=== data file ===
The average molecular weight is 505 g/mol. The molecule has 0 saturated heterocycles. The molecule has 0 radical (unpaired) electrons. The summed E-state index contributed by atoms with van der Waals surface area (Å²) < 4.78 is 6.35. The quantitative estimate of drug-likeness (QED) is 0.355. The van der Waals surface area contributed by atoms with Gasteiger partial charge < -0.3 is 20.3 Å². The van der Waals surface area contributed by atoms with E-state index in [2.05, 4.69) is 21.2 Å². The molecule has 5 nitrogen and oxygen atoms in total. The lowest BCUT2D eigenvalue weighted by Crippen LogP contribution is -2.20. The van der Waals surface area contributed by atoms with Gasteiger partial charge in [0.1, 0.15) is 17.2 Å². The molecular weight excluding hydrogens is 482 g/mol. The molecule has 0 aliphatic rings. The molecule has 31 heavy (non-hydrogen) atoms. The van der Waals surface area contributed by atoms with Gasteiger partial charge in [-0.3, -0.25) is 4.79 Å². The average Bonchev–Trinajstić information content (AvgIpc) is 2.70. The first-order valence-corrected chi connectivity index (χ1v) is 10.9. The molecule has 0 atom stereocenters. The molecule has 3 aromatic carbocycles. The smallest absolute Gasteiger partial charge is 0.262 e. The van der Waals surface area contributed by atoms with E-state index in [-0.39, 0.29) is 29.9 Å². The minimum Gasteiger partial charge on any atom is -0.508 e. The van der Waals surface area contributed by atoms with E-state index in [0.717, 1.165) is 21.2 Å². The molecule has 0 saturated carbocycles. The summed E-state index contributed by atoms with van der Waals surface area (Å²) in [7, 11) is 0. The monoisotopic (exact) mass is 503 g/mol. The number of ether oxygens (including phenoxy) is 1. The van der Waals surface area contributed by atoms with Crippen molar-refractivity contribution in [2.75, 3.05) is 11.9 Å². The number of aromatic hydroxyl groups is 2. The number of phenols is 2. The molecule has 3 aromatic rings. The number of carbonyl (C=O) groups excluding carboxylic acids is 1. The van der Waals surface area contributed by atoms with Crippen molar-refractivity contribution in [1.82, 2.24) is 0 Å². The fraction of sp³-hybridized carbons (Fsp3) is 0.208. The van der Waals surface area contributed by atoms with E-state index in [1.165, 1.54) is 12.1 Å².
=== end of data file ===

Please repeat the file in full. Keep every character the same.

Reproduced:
The average molecular weight is 505 g/mol. The molecule has 0 saturated heterocycles. The molecule has 0 radical (unpaired) electrons. The summed E-state index contributed by atoms with van der Waals surface area (Å²) < 4.78 is 6.35. The quantitative estimate of drug-likeness (QED) is 0.355. The van der Waals surface area contributed by atoms with Gasteiger partial charge < -0.3 is 20.3 Å². The van der Waals surface area contributed by atoms with E-state index in [2.05, 4.69) is 21.2 Å². The molecule has 5 nitrogen and oxygen atoms in total. The lowest BCUT2D eigenvalue weighted by Crippen LogP contribution is -2.20. The van der Waals surface area contributed by atoms with Gasteiger partial charge in [0.1, 0.15) is 17.2 Å². The molecular weight excluding hydrogens is 482 g/mol. The molecule has 0 aliphatic rings. The molecule has 31 heavy (non-hydrogen) atoms. The van der Waals surface area contributed by atoms with Gasteiger partial charge in [-0.3, -0.25) is 4.79 Å². The average Bonchev–Trinajstić information content (AvgIpc) is 2.70. The first-order valence-corrected chi connectivity index (χ1v) is 10.9. The molecule has 0 atom stereocenters. The molecule has 3 aromatic carbocycles. The smallest absolute Gasteiger partial charge is 0.262 e. The van der Waals surface area contributed by atoms with E-state index in [-0.39, 0.29) is 29.9 Å². The minimum Gasteiger partial charge on any atom is -0.508 e. The van der Waals surface area contributed by atoms with E-state index in [0.717, 1.165) is 21.2 Å². The molecule has 0 saturated carbocycles. The summed E-state index contributed by atoms with van der Waals surface area (Å²) in [7, 11) is 0. The monoisotopic (exact) mass is 503 g/mol. The number of ether oxygens (including phenoxy) is 1. The van der Waals surface area contributed by atoms with Crippen molar-refractivity contribution in [2.75, 3.05) is 11.9 Å². The number of aromatic hydroxyl groups is 2. The number of phenols is 2. The molecule has 3 aromatic rings. The number of carbonyl (C=O) groups excluding carboxylic acids is 1. The van der Waals surface area contributed by atoms with Crippen molar-refractivity contribution in [1.82, 2.24) is 0 Å². The fraction of sp³-hybridized carbons (Fsp3) is 0.208. The van der Waals surface area contributed by atoms with E-state index in [1.165, 1.54) is 12.1 Å².